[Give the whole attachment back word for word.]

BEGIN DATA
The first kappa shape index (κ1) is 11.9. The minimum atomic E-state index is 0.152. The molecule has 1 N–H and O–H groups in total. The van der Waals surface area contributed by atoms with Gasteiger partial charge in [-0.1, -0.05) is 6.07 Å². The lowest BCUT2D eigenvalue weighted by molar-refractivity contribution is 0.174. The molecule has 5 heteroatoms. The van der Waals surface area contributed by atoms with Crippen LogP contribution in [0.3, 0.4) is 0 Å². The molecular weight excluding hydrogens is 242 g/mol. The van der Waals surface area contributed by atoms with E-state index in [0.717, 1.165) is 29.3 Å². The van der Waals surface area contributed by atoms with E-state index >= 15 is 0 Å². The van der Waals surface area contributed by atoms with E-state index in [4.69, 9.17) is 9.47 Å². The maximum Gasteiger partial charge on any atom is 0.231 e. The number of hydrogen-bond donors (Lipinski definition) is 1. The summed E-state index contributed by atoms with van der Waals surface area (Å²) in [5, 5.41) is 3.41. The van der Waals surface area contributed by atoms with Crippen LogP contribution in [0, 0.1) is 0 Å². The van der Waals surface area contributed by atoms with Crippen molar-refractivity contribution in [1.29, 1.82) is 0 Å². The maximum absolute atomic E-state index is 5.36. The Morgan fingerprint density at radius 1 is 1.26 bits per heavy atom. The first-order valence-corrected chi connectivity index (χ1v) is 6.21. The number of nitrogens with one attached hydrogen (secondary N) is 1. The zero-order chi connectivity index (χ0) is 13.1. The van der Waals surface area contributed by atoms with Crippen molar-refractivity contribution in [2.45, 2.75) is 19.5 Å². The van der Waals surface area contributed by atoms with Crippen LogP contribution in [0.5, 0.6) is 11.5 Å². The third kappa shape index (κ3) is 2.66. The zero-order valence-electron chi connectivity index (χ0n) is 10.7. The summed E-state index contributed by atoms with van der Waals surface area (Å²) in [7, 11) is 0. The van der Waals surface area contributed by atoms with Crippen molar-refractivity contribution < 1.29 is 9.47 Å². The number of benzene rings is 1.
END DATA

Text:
The first kappa shape index (κ1) is 11.9. The minimum atomic E-state index is 0.152. The molecule has 1 N–H and O–H groups in total. The van der Waals surface area contributed by atoms with Gasteiger partial charge in [-0.1, -0.05) is 6.07 Å². The lowest BCUT2D eigenvalue weighted by molar-refractivity contribution is 0.174. The molecule has 5 heteroatoms. The van der Waals surface area contributed by atoms with Crippen LogP contribution in [0.3, 0.4) is 0 Å². The molecular weight excluding hydrogens is 242 g/mol. The van der Waals surface area contributed by atoms with E-state index in [0.717, 1.165) is 29.3 Å². The van der Waals surface area contributed by atoms with E-state index >= 15 is 0 Å². The van der Waals surface area contributed by atoms with E-state index in [4.69, 9.17) is 9.47 Å². The maximum Gasteiger partial charge on any atom is 0.231 e. The number of hydrogen-bond donors (Lipinski definition) is 1. The summed E-state index contributed by atoms with van der Waals surface area (Å²) in [5, 5.41) is 3.41. The van der Waals surface area contributed by atoms with Crippen LogP contribution in [0, 0.1) is 0 Å². The van der Waals surface area contributed by atoms with Crippen molar-refractivity contribution in [1.29, 1.82) is 0 Å². The maximum absolute atomic E-state index is 5.36. The Morgan fingerprint density at radius 1 is 1.26 bits per heavy atom. The first-order valence-corrected chi connectivity index (χ1v) is 6.21. The number of nitrogens with one attached hydrogen (secondary N) is 1. The zero-order chi connectivity index (χ0) is 13.1. The van der Waals surface area contributed by atoms with Crippen molar-refractivity contribution in [2.45, 2.75) is 19.5 Å². The van der Waals surface area contributed by atoms with Crippen LogP contribution in [0.5, 0.6) is 11.5 Å². The third kappa shape index (κ3) is 2.66. The zero-order valence-electron chi connectivity index (χ0n) is 10.7. The summed E-state index contributed by atoms with van der Waals surface area (Å²) in [7, 11) is 0. The van der Waals surface area contributed by atoms with Crippen molar-refractivity contribution < 1.29 is 9.47 Å². The number of benzene rings is 1.